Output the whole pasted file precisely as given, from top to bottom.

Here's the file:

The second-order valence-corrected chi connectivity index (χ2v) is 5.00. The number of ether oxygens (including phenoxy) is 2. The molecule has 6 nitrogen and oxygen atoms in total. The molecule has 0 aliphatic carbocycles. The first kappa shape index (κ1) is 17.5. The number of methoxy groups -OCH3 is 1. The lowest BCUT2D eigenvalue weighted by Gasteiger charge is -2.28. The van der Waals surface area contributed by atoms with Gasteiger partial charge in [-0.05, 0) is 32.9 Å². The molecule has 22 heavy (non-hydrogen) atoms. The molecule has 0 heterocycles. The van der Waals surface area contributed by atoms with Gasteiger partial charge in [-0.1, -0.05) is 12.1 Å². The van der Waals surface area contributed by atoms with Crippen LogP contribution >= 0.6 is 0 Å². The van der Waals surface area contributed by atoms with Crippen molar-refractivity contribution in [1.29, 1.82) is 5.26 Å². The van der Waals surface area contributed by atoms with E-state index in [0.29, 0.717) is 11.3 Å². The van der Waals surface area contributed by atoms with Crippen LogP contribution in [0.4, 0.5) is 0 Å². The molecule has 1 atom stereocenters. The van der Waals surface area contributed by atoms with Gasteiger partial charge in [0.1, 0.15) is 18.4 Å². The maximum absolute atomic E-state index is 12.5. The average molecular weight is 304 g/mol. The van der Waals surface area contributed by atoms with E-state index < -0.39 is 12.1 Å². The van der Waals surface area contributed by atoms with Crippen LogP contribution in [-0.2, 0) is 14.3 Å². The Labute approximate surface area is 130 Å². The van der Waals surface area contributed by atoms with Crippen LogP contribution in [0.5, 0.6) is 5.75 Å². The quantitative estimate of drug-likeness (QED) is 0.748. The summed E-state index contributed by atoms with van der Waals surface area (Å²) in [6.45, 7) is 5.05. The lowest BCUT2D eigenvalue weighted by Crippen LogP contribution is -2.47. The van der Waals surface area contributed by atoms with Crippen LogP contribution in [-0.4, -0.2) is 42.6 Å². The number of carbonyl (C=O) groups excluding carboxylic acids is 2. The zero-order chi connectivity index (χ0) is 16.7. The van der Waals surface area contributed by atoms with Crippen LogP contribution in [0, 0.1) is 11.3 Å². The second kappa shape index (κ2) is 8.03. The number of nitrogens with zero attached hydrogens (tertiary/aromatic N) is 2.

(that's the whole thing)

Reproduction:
The second-order valence-corrected chi connectivity index (χ2v) is 5.00. The number of ether oxygens (including phenoxy) is 2. The molecule has 6 nitrogen and oxygen atoms in total. The molecule has 0 aliphatic carbocycles. The first kappa shape index (κ1) is 17.5. The number of methoxy groups -OCH3 is 1. The lowest BCUT2D eigenvalue weighted by Gasteiger charge is -2.28. The van der Waals surface area contributed by atoms with Gasteiger partial charge in [-0.05, 0) is 32.9 Å². The molecule has 22 heavy (non-hydrogen) atoms. The molecule has 0 heterocycles. The van der Waals surface area contributed by atoms with Gasteiger partial charge in [-0.1, -0.05) is 12.1 Å². The van der Waals surface area contributed by atoms with Crippen LogP contribution >= 0.6 is 0 Å². The van der Waals surface area contributed by atoms with Crippen molar-refractivity contribution in [1.29, 1.82) is 5.26 Å². The van der Waals surface area contributed by atoms with E-state index in [0.29, 0.717) is 11.3 Å². The van der Waals surface area contributed by atoms with Crippen LogP contribution in [0.4, 0.5) is 0 Å². The molecule has 1 atom stereocenters. The van der Waals surface area contributed by atoms with Gasteiger partial charge in [0.1, 0.15) is 18.4 Å². The maximum absolute atomic E-state index is 12.5. The average molecular weight is 304 g/mol. The van der Waals surface area contributed by atoms with E-state index < -0.39 is 12.1 Å². The van der Waals surface area contributed by atoms with Crippen LogP contribution in [-0.2, 0) is 14.3 Å². The Labute approximate surface area is 130 Å². The van der Waals surface area contributed by atoms with Crippen LogP contribution in [0.5, 0.6) is 5.75 Å². The quantitative estimate of drug-likeness (QED) is 0.748. The summed E-state index contributed by atoms with van der Waals surface area (Å²) in [6.45, 7) is 5.05. The lowest BCUT2D eigenvalue weighted by Crippen LogP contribution is -2.47. The van der Waals surface area contributed by atoms with Crippen LogP contribution in [-0.4, -0.2) is 42.6 Å². The number of carbonyl (C=O) groups excluding carboxylic acids is 2. The zero-order chi connectivity index (χ0) is 16.7. The van der Waals surface area contributed by atoms with Crippen LogP contribution in [0, 0.1) is 11.3 Å². The second kappa shape index (κ2) is 8.03. The number of nitrogens with zero attached hydrogens (tertiary/aromatic N) is 2.